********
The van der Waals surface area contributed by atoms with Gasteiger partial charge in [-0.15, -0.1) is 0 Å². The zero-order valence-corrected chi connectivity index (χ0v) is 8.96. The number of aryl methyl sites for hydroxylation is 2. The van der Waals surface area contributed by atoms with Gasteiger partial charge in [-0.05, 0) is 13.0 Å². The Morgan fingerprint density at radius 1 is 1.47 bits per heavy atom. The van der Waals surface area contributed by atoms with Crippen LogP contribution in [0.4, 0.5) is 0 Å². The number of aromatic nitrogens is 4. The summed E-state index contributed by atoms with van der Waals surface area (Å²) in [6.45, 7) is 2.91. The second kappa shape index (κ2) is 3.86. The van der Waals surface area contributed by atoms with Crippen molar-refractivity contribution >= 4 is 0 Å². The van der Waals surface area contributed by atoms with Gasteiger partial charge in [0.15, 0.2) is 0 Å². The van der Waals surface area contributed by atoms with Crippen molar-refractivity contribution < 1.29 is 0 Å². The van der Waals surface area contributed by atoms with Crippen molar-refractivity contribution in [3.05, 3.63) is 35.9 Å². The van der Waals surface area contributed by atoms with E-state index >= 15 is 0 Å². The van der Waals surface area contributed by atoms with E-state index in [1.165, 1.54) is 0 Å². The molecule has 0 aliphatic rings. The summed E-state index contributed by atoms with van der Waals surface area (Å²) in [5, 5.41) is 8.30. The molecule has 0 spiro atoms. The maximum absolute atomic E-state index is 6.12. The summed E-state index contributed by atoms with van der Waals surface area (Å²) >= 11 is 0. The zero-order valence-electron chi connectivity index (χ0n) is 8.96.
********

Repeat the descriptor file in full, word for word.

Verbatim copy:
The van der Waals surface area contributed by atoms with Gasteiger partial charge in [-0.15, -0.1) is 0 Å². The zero-order valence-corrected chi connectivity index (χ0v) is 8.96. The number of aryl methyl sites for hydroxylation is 2. The van der Waals surface area contributed by atoms with Gasteiger partial charge in [-0.05, 0) is 13.0 Å². The Morgan fingerprint density at radius 1 is 1.47 bits per heavy atom. The van der Waals surface area contributed by atoms with Crippen LogP contribution in [0.4, 0.5) is 0 Å². The number of aromatic nitrogens is 4. The summed E-state index contributed by atoms with van der Waals surface area (Å²) in [6.45, 7) is 2.91. The second kappa shape index (κ2) is 3.86. The van der Waals surface area contributed by atoms with Crippen molar-refractivity contribution >= 4 is 0 Å². The van der Waals surface area contributed by atoms with Gasteiger partial charge in [0.15, 0.2) is 0 Å². The van der Waals surface area contributed by atoms with Crippen molar-refractivity contribution < 1.29 is 0 Å². The van der Waals surface area contributed by atoms with Crippen molar-refractivity contribution in [3.05, 3.63) is 35.9 Å². The van der Waals surface area contributed by atoms with E-state index >= 15 is 0 Å². The van der Waals surface area contributed by atoms with E-state index in [1.165, 1.54) is 0 Å². The molecule has 0 aliphatic rings. The summed E-state index contributed by atoms with van der Waals surface area (Å²) in [5, 5.41) is 8.30. The molecule has 0 spiro atoms. The maximum absolute atomic E-state index is 6.12. The summed E-state index contributed by atoms with van der Waals surface area (Å²) >= 11 is 0. The zero-order valence-electron chi connectivity index (χ0n) is 8.96.